Title of Paper : Geography report- Car Tarriff Cuts In South Australia

Grade Received on Report : B





Most teenagers these days think sport shoes like "Nike" Or "Reebok" are too expensive. Parents also think

cars cost too much. The Federal Government is about to consider slashing a special charge known as a

tariff. The tariff puts a percentage on products like shoes and cars that come from overseas. Most people

will agree with the government to slash this special charge because cars and stuff from overseas will be

cheaper but actually this issue is stirring up a serious debate. This essay will explain the decisions that

have been taken recently concerning the future of car tariffs in Australia and the effects on these decisions

have upon existing patterns of employment and population within Australia.



Car industry workers have been against tariff cuts, to save their factories and thousands of their jobs. A

major report recommended the cuts go ahead, to make cars in Australia cheaper. The Prime Minister, John

Howard had to steer a course through all the arguments to make his decision, one not everyone was happy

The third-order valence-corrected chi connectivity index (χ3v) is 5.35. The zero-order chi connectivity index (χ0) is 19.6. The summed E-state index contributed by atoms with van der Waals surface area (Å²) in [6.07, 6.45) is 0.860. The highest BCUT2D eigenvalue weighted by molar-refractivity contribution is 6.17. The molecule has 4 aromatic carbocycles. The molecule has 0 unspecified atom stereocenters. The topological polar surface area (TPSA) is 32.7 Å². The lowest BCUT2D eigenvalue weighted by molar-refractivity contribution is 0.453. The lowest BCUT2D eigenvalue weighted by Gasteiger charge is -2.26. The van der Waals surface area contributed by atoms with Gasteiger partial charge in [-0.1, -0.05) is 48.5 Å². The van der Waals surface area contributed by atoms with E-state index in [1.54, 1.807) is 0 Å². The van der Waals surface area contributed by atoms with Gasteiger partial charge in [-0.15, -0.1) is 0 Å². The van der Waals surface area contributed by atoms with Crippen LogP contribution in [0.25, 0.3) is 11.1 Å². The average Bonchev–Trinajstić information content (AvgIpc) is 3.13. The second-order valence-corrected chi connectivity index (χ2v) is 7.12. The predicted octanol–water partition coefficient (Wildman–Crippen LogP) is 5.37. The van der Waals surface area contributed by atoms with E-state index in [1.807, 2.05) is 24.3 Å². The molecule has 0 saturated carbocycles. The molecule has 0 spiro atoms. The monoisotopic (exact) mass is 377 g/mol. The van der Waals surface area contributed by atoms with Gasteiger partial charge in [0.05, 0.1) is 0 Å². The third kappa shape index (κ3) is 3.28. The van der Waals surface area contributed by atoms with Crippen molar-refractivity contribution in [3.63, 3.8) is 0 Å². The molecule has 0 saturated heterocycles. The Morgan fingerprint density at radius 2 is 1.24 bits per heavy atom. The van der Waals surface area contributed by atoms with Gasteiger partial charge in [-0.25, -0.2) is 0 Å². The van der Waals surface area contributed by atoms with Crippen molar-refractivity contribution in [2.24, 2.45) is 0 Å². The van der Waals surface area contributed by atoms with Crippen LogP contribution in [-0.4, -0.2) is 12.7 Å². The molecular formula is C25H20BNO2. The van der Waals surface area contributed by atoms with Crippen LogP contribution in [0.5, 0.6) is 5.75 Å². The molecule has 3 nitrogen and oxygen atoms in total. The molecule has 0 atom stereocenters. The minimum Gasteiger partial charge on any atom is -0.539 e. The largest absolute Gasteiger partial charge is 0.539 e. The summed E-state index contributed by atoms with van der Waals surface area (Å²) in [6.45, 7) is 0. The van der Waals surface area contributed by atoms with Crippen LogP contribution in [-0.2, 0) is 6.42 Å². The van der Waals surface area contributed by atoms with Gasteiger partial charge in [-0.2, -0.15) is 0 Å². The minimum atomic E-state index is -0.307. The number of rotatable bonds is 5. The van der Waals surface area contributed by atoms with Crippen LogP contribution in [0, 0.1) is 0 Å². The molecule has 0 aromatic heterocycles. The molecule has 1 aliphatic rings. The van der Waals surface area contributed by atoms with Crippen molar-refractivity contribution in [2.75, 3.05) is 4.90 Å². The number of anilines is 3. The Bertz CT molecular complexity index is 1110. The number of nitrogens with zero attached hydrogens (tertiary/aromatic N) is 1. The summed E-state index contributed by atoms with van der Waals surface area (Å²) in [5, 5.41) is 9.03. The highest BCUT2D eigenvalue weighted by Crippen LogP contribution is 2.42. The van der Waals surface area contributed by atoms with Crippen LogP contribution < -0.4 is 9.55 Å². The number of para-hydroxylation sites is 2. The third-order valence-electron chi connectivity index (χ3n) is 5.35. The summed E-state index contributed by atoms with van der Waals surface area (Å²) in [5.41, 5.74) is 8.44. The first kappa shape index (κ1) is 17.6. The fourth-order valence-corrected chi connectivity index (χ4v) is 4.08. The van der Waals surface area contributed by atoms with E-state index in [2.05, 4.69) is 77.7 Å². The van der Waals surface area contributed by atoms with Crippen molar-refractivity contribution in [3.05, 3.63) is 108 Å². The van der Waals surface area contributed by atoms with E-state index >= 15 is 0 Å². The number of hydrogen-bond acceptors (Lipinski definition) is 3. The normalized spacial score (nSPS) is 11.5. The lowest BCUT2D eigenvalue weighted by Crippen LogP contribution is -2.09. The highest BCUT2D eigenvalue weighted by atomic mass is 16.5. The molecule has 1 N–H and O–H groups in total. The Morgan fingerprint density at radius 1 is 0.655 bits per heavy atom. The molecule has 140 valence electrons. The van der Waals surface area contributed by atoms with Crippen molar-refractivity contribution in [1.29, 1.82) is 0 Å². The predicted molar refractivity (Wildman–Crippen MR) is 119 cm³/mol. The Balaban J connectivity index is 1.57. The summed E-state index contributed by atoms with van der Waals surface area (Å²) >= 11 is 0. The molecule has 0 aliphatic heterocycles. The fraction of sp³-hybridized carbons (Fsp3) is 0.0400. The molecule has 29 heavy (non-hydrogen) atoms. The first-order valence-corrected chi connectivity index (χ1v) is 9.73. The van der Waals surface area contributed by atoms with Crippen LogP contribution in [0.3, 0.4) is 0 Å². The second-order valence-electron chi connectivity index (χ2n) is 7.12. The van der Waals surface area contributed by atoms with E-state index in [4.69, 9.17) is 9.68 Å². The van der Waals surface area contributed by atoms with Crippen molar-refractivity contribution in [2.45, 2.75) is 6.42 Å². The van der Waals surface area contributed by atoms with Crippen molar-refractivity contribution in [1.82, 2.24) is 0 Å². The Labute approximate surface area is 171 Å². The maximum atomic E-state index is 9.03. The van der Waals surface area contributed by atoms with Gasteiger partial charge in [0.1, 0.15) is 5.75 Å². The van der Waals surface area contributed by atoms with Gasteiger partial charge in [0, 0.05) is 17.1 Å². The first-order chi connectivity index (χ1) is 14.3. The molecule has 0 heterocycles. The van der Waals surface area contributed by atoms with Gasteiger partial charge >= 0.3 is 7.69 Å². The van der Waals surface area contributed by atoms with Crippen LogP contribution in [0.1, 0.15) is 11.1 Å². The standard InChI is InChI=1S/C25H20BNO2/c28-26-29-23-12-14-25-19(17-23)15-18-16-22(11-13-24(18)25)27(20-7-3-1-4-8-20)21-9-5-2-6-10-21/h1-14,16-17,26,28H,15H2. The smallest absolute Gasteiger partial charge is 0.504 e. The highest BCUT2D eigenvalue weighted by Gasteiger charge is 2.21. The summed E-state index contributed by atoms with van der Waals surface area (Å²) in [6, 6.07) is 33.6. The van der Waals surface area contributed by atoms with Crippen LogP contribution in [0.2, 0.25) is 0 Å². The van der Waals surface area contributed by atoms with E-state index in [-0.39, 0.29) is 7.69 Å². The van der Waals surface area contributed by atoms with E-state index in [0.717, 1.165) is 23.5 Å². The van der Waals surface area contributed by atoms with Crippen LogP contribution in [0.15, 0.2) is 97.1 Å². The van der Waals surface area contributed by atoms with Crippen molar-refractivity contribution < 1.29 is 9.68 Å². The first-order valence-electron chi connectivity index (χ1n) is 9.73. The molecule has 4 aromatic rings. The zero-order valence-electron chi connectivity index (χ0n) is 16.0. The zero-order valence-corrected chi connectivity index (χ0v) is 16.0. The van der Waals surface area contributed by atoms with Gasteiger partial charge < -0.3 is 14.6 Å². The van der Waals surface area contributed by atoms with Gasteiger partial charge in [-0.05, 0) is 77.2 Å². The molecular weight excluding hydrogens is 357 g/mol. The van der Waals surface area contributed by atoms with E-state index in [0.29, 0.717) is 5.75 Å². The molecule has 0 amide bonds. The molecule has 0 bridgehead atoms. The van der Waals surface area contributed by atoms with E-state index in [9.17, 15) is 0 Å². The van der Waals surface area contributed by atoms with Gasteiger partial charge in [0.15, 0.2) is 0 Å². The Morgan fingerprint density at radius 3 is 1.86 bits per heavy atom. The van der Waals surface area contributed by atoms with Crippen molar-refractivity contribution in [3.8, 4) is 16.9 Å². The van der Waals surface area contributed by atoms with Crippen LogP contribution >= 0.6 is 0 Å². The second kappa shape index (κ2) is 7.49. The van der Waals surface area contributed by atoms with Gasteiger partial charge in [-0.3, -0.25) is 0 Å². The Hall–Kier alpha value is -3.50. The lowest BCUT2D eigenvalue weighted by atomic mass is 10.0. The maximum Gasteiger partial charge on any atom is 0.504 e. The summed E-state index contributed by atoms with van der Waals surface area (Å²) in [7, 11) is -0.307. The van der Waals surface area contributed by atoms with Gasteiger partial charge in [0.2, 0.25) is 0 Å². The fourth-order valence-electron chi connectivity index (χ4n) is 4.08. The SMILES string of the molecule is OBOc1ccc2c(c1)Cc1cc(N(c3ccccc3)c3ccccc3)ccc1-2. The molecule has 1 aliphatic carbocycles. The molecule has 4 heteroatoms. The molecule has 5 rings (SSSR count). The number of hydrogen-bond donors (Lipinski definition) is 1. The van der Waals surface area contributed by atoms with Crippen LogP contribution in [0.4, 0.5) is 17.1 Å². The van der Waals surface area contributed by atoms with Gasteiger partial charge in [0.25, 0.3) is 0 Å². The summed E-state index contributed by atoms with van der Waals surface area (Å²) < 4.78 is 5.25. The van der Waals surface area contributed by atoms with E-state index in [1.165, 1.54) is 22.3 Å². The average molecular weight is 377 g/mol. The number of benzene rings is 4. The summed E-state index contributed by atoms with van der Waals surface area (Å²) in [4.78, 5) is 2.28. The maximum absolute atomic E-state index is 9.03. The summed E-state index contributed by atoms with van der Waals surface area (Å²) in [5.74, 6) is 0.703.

with.



According to the Australian Newspaper on June 5th, The Howard Government has decided to cut car tariffs

from 15% in 2000 to 10% by 2005 after a struggle between its top economic ministers over calls for an

effective tariff freeze. The outcome, which has yet to go to Cabinet, represents a victory for the Treasurer

(Peter Costello) and a defeat for Mr Moore. Car tariffs are scheduled to drop from 221% to 15% in three

steps of 2.5% by the year, 2000. The meetings yesterday rejected a proposal put forward by Mr Moore on

June 2nd that recommended that the period for reaching the 15% target should be extended five years from

2000 to 2005. To summarise, The Cabinet has decided to accept the basic elements of a fall back option

also raised by the Industry Minister on June 2nd. This proposed that the current arrangements for cutting

tariffs to 15% in 2000 should be maintained, with additional reductions of 1% each year then applying

through to 2005.



Unions that represent thousands of Australian workers, and the Victorian and South Australian

Governments, are fighting to keep tariffs on cars. They're worried that people will buy more imported cars

if they become cheaper, and that companies making Australian ones might go out of business. The effect is

that unemployment on local manufacturing of cars will continue to rise in Australia. Therefore the

decrease in employment in manufacturing (cars) will tend to reduce the metropolitan concentration of

employment and population.



To conclude, the tariff percentage will officially fall as the years progress meaning local car manufacturers

will soon be out of business because of the increasing competition from newly industrialising countries

such as Taiwan, Korea, Malaysia and Indonesia. This will lead to the reduction of the metropolitan

concentration of employment and population in Australia.